I'm setting up civi on a Wordpress site and after reading all that I could find I still have tons of questions with no-one to ask.

My NGO that has members, volunteers, people interested in NGO's activities but who don't fall into the first two categories. My problem is that I'm unsure in how to properly setup the data, ie. should I just enter individual contacts and then segment them by adding them into member, volunteer or similar groups or stick with Member or Volunteer contact type? The problem in the second option is that when a volunteer decides to become a member, change from one contact type to another deletes the data from the first and the only way to go about it is to merge the data but it seems like a clumsy way to work with it. Similarly, if a person decides to stop his membership he's still a member contact type but with that added info.

Also, if I want to use civiVolunteer for working with volunteers does the choice from the second paragraph affect it in any way?

Same thing with wanting to add contact data of other NGO's, public administration bodies and similar - are groups or contact types the way to go?

Also, is there a way of expanding the demographics field that doesn't rely on adding new custom data segments because the custom data I would add would fit nicely into demographics? And, can one remove the employer, job title, nickname and so on fields from contact details because, for the life of me, I haven't been able to find it?

Thanks a bunch.

2 Answers 2


Many of these questions are going to be specific to your organization's needs, and there are multiple legitimate ways to organize your data, depending on the mental model the users will have.

With that said, here's some info:

  • Using groups is more lightweight than contact subtypes.
  • It sounds like you're using custom field groups specific to certain contact subtypes, which is a good reason to consider contact subtypes. However, it sounds like maybe you're using the custom fields to capture data specific to membership, which likely belongs on the membership, not the contact itself.
  • A contact can have multiple contact subtypes.
  • If you could edit your question to say more about data that's "merged" when moving from volunteer to member you could get more specific help. If there's data that applies to both members and volunteers they shouldn't get separate sets of custom fields.
  • Since it sounds like memberships aren't permanent, it may be worth making a smart group of members based on a membership record in CiviMember.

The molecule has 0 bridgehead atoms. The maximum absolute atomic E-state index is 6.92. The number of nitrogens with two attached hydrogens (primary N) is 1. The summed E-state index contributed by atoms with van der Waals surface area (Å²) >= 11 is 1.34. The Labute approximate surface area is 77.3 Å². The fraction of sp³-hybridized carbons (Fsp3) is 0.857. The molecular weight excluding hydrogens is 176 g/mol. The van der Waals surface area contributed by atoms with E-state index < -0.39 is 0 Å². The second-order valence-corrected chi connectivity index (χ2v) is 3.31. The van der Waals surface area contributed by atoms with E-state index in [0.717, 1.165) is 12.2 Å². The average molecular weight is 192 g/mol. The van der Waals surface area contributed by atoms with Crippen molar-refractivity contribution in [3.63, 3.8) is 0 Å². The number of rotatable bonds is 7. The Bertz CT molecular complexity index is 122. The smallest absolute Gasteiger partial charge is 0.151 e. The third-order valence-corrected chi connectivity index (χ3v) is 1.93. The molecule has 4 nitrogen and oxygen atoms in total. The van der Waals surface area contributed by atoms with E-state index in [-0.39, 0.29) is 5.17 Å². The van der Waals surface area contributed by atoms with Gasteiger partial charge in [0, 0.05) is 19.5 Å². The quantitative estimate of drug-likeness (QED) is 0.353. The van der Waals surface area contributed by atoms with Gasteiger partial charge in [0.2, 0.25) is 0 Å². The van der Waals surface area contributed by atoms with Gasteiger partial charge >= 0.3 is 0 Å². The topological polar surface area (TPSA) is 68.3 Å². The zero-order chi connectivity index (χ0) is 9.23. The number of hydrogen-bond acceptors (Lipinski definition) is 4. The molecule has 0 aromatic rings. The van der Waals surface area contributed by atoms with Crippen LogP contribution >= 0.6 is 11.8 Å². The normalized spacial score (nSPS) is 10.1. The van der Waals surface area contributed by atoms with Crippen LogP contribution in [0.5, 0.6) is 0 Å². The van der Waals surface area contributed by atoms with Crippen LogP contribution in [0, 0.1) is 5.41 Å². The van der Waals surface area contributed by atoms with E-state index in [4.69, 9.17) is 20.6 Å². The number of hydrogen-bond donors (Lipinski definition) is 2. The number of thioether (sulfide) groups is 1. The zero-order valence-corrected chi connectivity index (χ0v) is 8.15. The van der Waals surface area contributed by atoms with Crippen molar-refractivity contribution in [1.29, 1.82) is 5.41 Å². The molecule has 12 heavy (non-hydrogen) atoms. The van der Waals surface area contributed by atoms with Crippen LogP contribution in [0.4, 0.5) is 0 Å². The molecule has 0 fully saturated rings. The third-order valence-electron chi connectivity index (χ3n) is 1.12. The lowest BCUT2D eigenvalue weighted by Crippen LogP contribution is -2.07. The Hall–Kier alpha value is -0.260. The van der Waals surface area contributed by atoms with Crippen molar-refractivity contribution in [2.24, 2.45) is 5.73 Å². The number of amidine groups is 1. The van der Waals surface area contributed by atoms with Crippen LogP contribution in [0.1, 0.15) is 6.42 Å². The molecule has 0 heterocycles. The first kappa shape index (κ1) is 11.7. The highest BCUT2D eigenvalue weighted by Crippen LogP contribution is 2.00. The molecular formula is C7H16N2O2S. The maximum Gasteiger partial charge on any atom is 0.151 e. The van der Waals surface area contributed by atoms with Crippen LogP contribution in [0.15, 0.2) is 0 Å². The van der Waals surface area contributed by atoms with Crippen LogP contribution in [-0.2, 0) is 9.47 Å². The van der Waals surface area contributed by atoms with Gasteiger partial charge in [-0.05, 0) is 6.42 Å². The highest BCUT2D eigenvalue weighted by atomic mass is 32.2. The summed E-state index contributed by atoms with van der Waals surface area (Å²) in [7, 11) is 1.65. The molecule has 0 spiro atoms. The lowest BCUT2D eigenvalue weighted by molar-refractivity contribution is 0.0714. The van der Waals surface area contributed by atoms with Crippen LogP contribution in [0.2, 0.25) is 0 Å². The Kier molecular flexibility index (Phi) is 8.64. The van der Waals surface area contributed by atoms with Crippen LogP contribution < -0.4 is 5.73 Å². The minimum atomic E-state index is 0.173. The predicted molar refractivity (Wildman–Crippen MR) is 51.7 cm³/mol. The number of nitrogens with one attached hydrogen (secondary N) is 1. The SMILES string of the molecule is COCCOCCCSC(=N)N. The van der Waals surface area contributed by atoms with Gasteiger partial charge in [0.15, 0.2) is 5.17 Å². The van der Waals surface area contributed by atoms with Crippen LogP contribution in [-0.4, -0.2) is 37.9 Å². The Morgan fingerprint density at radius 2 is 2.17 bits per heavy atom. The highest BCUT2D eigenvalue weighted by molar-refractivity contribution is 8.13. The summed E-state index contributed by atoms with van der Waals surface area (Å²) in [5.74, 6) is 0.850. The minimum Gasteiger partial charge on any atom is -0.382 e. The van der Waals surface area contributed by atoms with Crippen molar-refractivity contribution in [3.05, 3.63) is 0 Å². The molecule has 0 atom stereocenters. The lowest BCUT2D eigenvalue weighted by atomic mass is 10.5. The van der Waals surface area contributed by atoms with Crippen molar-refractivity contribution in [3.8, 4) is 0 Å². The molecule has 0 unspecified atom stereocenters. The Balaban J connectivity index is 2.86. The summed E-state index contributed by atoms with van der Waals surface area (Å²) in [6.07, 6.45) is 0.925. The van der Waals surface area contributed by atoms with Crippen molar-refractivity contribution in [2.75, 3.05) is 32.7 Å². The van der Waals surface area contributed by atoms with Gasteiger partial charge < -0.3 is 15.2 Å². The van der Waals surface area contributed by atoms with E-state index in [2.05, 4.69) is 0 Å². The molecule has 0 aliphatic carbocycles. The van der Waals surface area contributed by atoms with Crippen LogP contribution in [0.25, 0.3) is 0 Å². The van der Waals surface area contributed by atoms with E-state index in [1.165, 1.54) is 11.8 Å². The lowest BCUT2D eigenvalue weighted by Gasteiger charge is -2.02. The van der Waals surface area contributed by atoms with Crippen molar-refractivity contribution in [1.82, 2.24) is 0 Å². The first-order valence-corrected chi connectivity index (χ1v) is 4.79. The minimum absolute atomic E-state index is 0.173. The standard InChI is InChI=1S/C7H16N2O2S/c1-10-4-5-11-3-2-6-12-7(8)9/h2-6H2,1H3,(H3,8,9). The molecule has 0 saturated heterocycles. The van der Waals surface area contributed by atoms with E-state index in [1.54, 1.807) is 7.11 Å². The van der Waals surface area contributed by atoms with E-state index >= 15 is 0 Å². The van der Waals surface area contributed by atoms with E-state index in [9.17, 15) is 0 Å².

• It sounds like you want the Contact Layout Editor extension to customize your summary screen.
  • Thanks for your answers, I'll reply based on your order: [1] yeah, groups sound more 'wielding' as far as I've seen, [2] using memberships for certain parts does make more sense though since we also give each member a card with their membership ID I think it will have to go somewhere on custom fields [3][4][5] I tested a possibility of a person who's a volunteer but then decides to become a member but not a volunteer the change from one contact type to another causes the data that was collected for a volunteer to disappear if turned to a member and only merging of data..[con't']
    – slovojed
    Apr 23, 2021 at 9:44
  • [con't] kept both the old and the new data. My current way of thinking was to add new members just as an individual contact and then use membership rules and smart groups to fine tune what I need. Would that make sense and just forget about Member subtype? [6] yeah, contact layout editor is on my list of needed extensions so thanks for confiming it :)
    – slovojed
    Apr 23, 2021 at 9:48

Using contact subtypes will enable you to add new custom fields to that contact type - so you could add additional info for volunteers that isn’t applicable to donors. But be careful it’s not easy to change a contact subtype once assigned and what would happen if a person is both a donor and volunteer. It is possible to create smart groups based on virtually any search criteria so you could have both contact subtypes and a group that automatically updates based on this. In my experience I have found limiting use of subtypes has been the way to go. I use the tags feature to identify a type of person. You have to use groups if you want a mailing list but can still create a smart group based on the tags people have - keep the number of groups you have as low as you can

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